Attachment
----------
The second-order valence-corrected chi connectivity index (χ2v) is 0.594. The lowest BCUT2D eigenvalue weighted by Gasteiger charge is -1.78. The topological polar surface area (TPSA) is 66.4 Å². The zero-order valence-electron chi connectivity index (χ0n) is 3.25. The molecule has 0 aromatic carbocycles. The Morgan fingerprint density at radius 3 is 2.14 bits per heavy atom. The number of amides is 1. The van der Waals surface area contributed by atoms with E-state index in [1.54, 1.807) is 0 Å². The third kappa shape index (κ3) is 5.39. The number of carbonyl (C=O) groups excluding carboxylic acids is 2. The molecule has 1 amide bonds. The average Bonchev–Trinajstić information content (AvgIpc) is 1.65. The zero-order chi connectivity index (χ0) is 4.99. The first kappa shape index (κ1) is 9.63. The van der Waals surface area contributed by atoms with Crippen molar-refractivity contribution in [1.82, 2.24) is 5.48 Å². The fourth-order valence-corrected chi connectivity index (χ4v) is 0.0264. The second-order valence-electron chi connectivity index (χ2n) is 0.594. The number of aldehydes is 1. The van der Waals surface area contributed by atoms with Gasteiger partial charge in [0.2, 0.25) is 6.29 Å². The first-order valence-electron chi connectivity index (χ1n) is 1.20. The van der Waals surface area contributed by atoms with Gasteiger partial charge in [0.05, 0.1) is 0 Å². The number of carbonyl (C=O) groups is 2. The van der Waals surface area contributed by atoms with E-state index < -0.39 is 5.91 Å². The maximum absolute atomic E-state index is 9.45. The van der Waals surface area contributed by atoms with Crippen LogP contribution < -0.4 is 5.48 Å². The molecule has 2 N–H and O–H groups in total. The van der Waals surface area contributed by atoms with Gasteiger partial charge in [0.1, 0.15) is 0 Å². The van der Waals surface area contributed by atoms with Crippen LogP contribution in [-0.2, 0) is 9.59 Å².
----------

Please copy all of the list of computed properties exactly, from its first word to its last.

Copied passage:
The second-order valence-corrected chi connectivity index (χ2v) is 0.594. The lowest BCUT2D eigenvalue weighted by Gasteiger charge is -1.78. The topological polar surface area (TPSA) is 66.4 Å². The zero-order valence-electron chi connectivity index (χ0n) is 3.25. The molecule has 0 aromatic carbocycles. The Morgan fingerprint density at radius 3 is 2.14 bits per heavy atom. The number of amides is 1. The van der Waals surface area contributed by atoms with E-state index in [1.54, 1.807) is 0 Å². The third kappa shape index (κ3) is 5.39. The number of carbonyl (C=O) groups excluding carboxylic acids is 2. The molecule has 1 amide bonds. The average Bonchev–Trinajstić information content (AvgIpc) is 1.65. The zero-order chi connectivity index (χ0) is 4.99. The first kappa shape index (κ1) is 9.63. The van der Waals surface area contributed by atoms with Crippen molar-refractivity contribution in [1.82, 2.24) is 5.48 Å². The fourth-order valence-corrected chi connectivity index (χ4v) is 0.0264. The second-order valence-electron chi connectivity index (χ2n) is 0.594. The number of aldehydes is 1. The van der Waals surface area contributed by atoms with Gasteiger partial charge in [0.2, 0.25) is 6.29 Å². The first-order valence-electron chi connectivity index (χ1n) is 1.20. The van der Waals surface area contributed by atoms with Gasteiger partial charge in [0.05, 0.1) is 0 Å². The number of carbonyl (C=O) groups is 2. The van der Waals surface area contributed by atoms with E-state index < -0.39 is 5.91 Å². The maximum absolute atomic E-state index is 9.45. The van der Waals surface area contributed by atoms with Crippen LogP contribution < -0.4 is 5.48 Å². The molecule has 2 N–H and O–H groups in total. The van der Waals surface area contributed by atoms with Gasteiger partial charge in [0.1, 0.15) is 0 Å². The van der Waals surface area contributed by atoms with Crippen LogP contribution in [-0.2, 0) is 9.59 Å².